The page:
In mid-August, Christian started chemotherapy. And around the same time, her doctor, Eric Gratias, M.D., went to GPS to meet with all of the teachers, counselors and administrators who would be involved in Christian’s senior year. I was so thankful that he took the time to explain the impact her diagnosis would have on her senior year.
Christian was a rapid responder to chemotherapy and was in remission quickly. When she wasn’t at the clinic receiving treatment or blood products, she was attending class. She attended school regardless of her counts. She wanted to experience her senior year as normally as possible.
Christian celebrated her 18th birthday in the clinic, and the next day we left for Rosemary Beach to celebrate her birthday and Thnksgiving.
December 2011: Christian was admitted on Dec. 12 to start the third treatment phase, which led to a few admissions to Children’s 300 due to the type of chemotherapy being administered and the required monitoring.and Thanksgiving.
Even so, Christmas Day was great! Christian was at home, she felt good, and she and Bailey, our youngest daughter, spent time playing Just Dance, a Wii game.
But the next morning, Bailey started screaming that Christian needed us. Christian had probably been awake for more than an hour trying desperately to get our attention. She was unable to speak or move the right side of her body. This will forever be one of the worst memories of my life.
After testing at Children’s Hospital, Christian was moved to the Pediatric Intensive Care Unit (PICU). I never thought Christian would enter those doors as a patient. Early the next morning, Christian’s monitors kept going off, and all of a sudden she yelled “shut up” to the monitor. I was so happy to hear that her speech was much clearer. By the end of the day, she was walking on her own.
A few weeks later, after Christian once again experienced stroke symptoms, the oncology team decided that she would no longer receive high doses of methotrexate, a chemotherapy drug.
February 2012: Christian went on her senior trip to Disney World. We were there in the background, just in case. She felt incredible, she looked great, and she and her best friend, Corbin, went on their last run together. When Christian was not in the hospital or the clinic, she exercised, she lifted weights and she walked.
March 2012: After an eight-day admission for fever (Christian had lost the ability to fight any and all infections), we left for Rosemary Beach, a happy place for our family. This was our last trip as a family to a place Christian loved. Christian was very weak, but she rallied and went shopping with friends and rode a bike. Christian was readmitted on March 28.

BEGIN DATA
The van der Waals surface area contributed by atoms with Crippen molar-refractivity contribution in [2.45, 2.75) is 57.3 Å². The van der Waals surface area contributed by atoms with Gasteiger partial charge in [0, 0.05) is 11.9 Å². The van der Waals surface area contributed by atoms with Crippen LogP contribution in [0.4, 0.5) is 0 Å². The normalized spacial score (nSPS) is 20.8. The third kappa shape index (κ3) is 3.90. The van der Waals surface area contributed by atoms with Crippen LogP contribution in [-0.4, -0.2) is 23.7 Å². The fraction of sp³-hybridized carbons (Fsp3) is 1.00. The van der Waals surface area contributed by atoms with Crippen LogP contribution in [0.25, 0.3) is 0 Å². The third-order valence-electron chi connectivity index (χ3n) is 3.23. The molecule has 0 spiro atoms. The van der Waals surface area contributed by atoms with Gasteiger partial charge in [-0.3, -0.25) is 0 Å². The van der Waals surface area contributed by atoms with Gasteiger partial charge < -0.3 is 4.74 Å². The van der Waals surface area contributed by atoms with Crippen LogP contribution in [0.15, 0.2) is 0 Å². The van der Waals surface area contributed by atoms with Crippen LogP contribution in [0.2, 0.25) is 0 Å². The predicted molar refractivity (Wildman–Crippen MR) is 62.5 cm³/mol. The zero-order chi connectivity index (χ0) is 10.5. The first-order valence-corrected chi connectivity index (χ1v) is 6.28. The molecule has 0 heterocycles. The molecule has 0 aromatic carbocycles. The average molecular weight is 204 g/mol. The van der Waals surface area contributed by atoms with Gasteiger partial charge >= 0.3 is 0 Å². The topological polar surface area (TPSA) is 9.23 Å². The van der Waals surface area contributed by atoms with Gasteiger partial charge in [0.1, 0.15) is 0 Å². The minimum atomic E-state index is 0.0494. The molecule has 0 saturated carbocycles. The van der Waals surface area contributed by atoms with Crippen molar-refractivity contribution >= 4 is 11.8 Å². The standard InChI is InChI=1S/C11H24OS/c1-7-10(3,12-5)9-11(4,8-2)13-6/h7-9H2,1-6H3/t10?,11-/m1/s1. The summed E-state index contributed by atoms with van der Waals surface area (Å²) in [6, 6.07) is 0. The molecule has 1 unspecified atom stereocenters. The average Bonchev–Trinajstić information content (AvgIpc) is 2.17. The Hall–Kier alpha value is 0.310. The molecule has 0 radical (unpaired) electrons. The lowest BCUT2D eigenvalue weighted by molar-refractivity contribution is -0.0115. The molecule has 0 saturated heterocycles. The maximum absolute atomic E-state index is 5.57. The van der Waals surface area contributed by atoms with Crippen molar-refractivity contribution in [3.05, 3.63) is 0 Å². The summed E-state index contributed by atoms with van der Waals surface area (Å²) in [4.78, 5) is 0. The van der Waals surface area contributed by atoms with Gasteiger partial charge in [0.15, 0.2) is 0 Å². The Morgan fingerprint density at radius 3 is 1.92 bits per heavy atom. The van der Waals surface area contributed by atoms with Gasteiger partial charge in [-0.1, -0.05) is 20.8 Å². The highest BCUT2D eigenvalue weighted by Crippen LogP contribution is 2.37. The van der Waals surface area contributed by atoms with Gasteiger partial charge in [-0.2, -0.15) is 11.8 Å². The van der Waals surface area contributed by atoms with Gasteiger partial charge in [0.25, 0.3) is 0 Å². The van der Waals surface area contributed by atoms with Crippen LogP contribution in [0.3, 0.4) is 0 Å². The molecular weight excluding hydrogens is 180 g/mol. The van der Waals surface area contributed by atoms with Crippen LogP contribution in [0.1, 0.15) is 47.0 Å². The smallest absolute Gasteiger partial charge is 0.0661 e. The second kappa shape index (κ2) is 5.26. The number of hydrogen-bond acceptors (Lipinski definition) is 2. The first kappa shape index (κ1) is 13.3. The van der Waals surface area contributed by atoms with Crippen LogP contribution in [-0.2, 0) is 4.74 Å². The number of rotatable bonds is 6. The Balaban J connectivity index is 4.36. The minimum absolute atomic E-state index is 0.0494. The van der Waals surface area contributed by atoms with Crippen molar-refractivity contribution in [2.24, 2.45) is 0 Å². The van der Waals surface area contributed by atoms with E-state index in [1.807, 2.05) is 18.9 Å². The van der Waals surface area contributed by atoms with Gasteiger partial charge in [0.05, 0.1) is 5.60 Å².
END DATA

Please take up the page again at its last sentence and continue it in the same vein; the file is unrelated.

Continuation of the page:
April 2012: Things rapidly digressed for Christian as she started to develop life-threatening complications. Just as she recovered from one thing, she would be hit by another.
Christian was on a ventilator in the PICU the last five weeks of her life, and yet we had positive interactions with her during this time. She would respond to our questions and smile occasionally. One day, Bailey stood by her sister’s bed and started talking to her. Even though Christian could not respond, she continued to tell her about current ev
ents. It was a very special day.
May 26, 2012: Chris arrived in the PICU first and could tell things were declining. When I walked into Christian’s room that morning, I knew Christian would be leaving us that day.
Chris and I read our devotional for the day. The scripture was Revelation 22:13: “I am the Alpha and the Omega, the First and the Last, the Beginning and the End.” Chris and I told Christian we loved her and that it was OK to go to her heavenly home. Bailey held her hand as Christian left this home for her perfect home with Jesus.
During Christian’s illness, she touched many lives. The morning she was leaving this world, nurses, doctors and friends quietly poured into her room to tell her goodbye.
Christian ran the longest race of her life. Dr. Gratias says, “Christian broke the tape. Christian won her race. She is whole and healthy now, running streets of gold.”
My beautiful daughter, Christian, received exceptional care the 115 days she was admitted to Children’s Hospital. She was an incredible girl and she is leaving a great legacy.
We hope that we can honor Christian’s memory and make things better for children in our community and region by giving back to the hospital that delivered exceptional care to Christian the last year of her life.
Give in memory of Christian.